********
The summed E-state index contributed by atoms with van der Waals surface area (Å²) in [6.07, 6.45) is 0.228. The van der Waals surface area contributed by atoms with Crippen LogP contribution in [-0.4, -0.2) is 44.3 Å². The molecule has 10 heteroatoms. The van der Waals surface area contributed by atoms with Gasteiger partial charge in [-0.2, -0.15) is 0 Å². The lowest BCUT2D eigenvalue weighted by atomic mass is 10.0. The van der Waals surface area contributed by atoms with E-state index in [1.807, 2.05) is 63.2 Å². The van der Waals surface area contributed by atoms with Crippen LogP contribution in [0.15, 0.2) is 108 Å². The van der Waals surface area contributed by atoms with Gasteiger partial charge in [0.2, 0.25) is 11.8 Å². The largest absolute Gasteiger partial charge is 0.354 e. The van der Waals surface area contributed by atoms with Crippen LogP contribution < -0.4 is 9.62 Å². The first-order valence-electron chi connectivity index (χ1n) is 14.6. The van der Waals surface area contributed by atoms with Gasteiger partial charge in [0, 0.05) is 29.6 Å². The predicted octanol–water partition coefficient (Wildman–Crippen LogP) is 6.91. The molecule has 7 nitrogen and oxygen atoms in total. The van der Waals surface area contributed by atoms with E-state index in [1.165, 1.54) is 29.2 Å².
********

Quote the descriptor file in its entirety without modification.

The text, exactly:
The summed E-state index contributed by atoms with van der Waals surface area (Å²) in [6.07, 6.45) is 0.228. The van der Waals surface area contributed by atoms with Crippen LogP contribution in [-0.4, -0.2) is 44.3 Å². The molecule has 10 heteroatoms. The van der Waals surface area contributed by atoms with Gasteiger partial charge in [-0.2, -0.15) is 0 Å². The lowest BCUT2D eigenvalue weighted by atomic mass is 10.0. The van der Waals surface area contributed by atoms with E-state index in [1.807, 2.05) is 63.2 Å². The van der Waals surface area contributed by atoms with Crippen LogP contribution in [0.15, 0.2) is 108 Å². The van der Waals surface area contributed by atoms with Gasteiger partial charge in [0.2, 0.25) is 11.8 Å². The largest absolute Gasteiger partial charge is 0.354 e. The van der Waals surface area contributed by atoms with Crippen LogP contribution < -0.4 is 9.62 Å². The first-order valence-electron chi connectivity index (χ1n) is 14.6. The van der Waals surface area contributed by atoms with Gasteiger partial charge in [0, 0.05) is 29.6 Å². The predicted octanol–water partition coefficient (Wildman–Crippen LogP) is 6.91. The molecule has 7 nitrogen and oxygen atoms in total. The van der Waals surface area contributed by atoms with E-state index in [1.165, 1.54) is 29.2 Å².